Leonid Ouspensky further complicates this question of how to interpret the rendering of the river banks by offering an evocative reading of the classic icon’s composition: “The Saviour is represented standing, as it were, against a background of water, as though in a cave. This gives us to understand that not a part of His body, but His whole body is immersed in token of His burial…” (Ouspensky and Lossky, Meaning, p. 164). Ouspensky thus invests the wedge of dark negative space around the body of Christ with symbolic and pictorial significance. His interpretation may or may not be related to Schiller’s speculations about visual references to “the cave of the Baptism” in the icons of this event (Schiller, p. 135). She cites Hosios Loukas as especially suggestive of a cavern structure. At any rate, it is a compelling suggestion he offers, even though it simply does not apply to a great number of the depictions. In many icons, the form of Christ is not surrounded completely by the field of paint defining the Jordan’s waters. However, Ouspensky’s reading of the negative space (a design element he manipulates masterfully in his own work) does help make sense of a number of icons in which the shape of the water is stated in very strong abstract relief. A seventeenth-century Ukranian icon, for example, sets Christ within a bright blue cocoon, which stands out sharply from the pale tan color shared by the earth and sky, as well as the garments of John and one of the angels (Christ’s usual baptismal nudity is here covered up by a striking wrap). The encompassing blue can indeed be instructively read as a visual analog to total immersion, full experience of death, and entombment.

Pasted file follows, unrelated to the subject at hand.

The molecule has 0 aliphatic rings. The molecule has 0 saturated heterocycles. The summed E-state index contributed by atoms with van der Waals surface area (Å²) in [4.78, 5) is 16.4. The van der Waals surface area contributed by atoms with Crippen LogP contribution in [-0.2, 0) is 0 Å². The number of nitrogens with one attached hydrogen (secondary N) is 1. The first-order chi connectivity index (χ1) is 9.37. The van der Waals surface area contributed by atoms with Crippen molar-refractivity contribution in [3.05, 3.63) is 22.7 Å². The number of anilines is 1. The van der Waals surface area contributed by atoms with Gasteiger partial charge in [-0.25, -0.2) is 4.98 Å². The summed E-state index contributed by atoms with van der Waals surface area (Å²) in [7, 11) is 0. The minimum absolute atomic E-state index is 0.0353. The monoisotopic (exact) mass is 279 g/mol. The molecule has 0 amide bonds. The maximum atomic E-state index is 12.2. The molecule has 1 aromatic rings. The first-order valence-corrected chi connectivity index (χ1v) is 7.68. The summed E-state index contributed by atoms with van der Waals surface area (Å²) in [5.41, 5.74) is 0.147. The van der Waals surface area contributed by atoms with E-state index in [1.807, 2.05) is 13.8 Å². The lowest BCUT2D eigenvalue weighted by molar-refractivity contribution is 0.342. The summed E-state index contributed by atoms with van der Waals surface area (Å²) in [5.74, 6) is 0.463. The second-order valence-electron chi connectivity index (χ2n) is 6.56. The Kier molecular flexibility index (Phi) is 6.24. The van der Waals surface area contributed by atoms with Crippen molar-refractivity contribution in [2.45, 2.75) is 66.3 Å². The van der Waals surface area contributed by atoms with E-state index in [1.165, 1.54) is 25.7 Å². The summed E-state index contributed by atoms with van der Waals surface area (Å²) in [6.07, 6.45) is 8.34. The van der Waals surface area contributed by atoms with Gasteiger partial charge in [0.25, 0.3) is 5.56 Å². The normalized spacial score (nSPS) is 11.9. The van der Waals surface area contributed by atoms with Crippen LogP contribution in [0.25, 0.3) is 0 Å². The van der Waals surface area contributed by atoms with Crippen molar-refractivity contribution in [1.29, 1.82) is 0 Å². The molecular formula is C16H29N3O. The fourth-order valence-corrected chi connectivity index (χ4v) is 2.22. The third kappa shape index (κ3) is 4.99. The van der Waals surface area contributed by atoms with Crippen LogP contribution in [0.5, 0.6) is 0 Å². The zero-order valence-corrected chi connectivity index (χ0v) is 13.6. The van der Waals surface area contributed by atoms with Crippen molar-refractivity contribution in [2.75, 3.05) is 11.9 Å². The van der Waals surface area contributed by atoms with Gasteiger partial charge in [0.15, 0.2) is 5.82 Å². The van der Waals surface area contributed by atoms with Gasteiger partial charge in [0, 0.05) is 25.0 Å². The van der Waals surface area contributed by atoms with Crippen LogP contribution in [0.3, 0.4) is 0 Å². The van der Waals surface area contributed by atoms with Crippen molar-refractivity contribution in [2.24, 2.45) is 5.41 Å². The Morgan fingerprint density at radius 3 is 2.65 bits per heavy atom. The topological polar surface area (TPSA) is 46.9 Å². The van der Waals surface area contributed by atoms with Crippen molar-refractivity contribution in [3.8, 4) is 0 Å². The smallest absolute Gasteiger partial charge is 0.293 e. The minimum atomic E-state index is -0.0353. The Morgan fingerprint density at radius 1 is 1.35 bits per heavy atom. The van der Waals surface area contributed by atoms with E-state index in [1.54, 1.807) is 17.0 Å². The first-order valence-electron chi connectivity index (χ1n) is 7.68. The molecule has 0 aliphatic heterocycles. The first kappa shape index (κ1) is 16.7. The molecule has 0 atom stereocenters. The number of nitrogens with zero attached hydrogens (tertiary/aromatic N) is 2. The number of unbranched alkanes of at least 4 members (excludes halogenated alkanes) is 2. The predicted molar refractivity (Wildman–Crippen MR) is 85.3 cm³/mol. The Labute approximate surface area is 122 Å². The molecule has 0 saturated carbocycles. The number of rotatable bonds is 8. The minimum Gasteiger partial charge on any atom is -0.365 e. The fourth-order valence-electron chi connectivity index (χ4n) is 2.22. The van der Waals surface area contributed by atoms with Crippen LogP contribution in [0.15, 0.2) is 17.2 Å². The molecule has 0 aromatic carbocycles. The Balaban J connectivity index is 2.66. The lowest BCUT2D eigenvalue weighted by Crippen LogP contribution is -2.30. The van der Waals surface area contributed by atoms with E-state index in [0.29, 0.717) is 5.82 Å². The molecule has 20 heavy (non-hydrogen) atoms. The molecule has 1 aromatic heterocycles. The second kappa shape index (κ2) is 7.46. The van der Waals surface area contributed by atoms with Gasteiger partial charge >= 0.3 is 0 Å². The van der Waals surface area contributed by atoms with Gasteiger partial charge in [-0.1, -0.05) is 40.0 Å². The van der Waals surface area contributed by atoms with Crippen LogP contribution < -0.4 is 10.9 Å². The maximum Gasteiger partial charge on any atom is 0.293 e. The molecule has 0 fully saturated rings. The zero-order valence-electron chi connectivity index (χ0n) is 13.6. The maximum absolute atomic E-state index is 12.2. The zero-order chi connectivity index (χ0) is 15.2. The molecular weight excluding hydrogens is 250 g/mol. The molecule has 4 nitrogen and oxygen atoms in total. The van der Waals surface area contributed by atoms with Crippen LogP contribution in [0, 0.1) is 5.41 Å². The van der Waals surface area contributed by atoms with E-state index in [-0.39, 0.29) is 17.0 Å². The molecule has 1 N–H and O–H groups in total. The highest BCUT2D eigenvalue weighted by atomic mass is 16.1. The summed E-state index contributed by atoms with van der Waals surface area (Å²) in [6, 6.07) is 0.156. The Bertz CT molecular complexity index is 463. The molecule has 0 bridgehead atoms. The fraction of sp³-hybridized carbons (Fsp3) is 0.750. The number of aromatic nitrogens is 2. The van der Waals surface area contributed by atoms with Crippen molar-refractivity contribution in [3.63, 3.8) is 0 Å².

Just as (if Ouspensky is right) the tall dark wedge of the water may suggest Christ’s total immersion in death, the two sides of the Jordan may suggest the earthly and heavenly realms. More often than not, John and any human witnesses will occupy one side, while the angels occupy the other shore. This is sometimes no more than a matter of compositional balance: the artists at the Arian Baptistery in Ravenna, for instance, hit upon the same visual device even though it meant making a very large personification of Jordan serve as ballast on the left side of the tondo.